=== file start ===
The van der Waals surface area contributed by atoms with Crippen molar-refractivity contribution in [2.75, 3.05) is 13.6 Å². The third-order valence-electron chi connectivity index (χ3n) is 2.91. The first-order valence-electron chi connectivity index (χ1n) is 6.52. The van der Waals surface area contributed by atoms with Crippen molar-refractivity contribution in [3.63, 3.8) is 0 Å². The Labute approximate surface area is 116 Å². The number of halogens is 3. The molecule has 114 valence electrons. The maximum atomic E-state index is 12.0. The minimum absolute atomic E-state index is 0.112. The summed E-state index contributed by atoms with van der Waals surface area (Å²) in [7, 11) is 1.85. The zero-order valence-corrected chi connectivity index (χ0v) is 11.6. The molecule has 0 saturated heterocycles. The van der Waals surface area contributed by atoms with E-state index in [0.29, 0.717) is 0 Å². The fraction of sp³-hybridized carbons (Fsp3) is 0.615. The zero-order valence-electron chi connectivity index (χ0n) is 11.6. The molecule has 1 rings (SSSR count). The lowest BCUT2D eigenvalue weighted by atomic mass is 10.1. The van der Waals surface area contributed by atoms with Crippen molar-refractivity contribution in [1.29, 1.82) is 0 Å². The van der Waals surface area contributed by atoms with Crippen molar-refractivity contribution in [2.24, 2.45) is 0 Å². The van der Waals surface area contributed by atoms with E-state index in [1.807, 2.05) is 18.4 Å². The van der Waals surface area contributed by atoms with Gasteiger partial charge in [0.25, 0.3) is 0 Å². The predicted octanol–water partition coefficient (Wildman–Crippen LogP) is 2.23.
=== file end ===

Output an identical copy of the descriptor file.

The van der Waals surface area contributed by atoms with Crippen molar-refractivity contribution in [2.75, 3.05) is 13.6 Å². The third-order valence-electron chi connectivity index (χ3n) is 2.91. The first-order valence-electron chi connectivity index (χ1n) is 6.52. The van der Waals surface area contributed by atoms with Crippen molar-refractivity contribution in [3.63, 3.8) is 0 Å². The Labute approximate surface area is 116 Å². The number of halogens is 3. The molecule has 114 valence electrons. The maximum atomic E-state index is 12.0. The minimum absolute atomic E-state index is 0.112. The summed E-state index contributed by atoms with van der Waals surface area (Å²) in [7, 11) is 1.85. The zero-order valence-corrected chi connectivity index (χ0v) is 11.6. The molecule has 0 saturated heterocycles. The van der Waals surface area contributed by atoms with E-state index in [0.29, 0.717) is 0 Å². The fraction of sp³-hybridized carbons (Fsp3) is 0.615. The zero-order valence-electron chi connectivity index (χ0n) is 11.6. The molecule has 1 rings (SSSR count). The lowest BCUT2D eigenvalue weighted by atomic mass is 10.1. The van der Waals surface area contributed by atoms with Crippen molar-refractivity contribution in [1.29, 1.82) is 0 Å². The van der Waals surface area contributed by atoms with Crippen molar-refractivity contribution in [2.24, 2.45) is 0 Å². The van der Waals surface area contributed by atoms with E-state index in [1.807, 2.05) is 18.4 Å². The van der Waals surface area contributed by atoms with Gasteiger partial charge in [0.25, 0.3) is 0 Å². The predicted octanol–water partition coefficient (Wildman–Crippen LogP) is 2.23.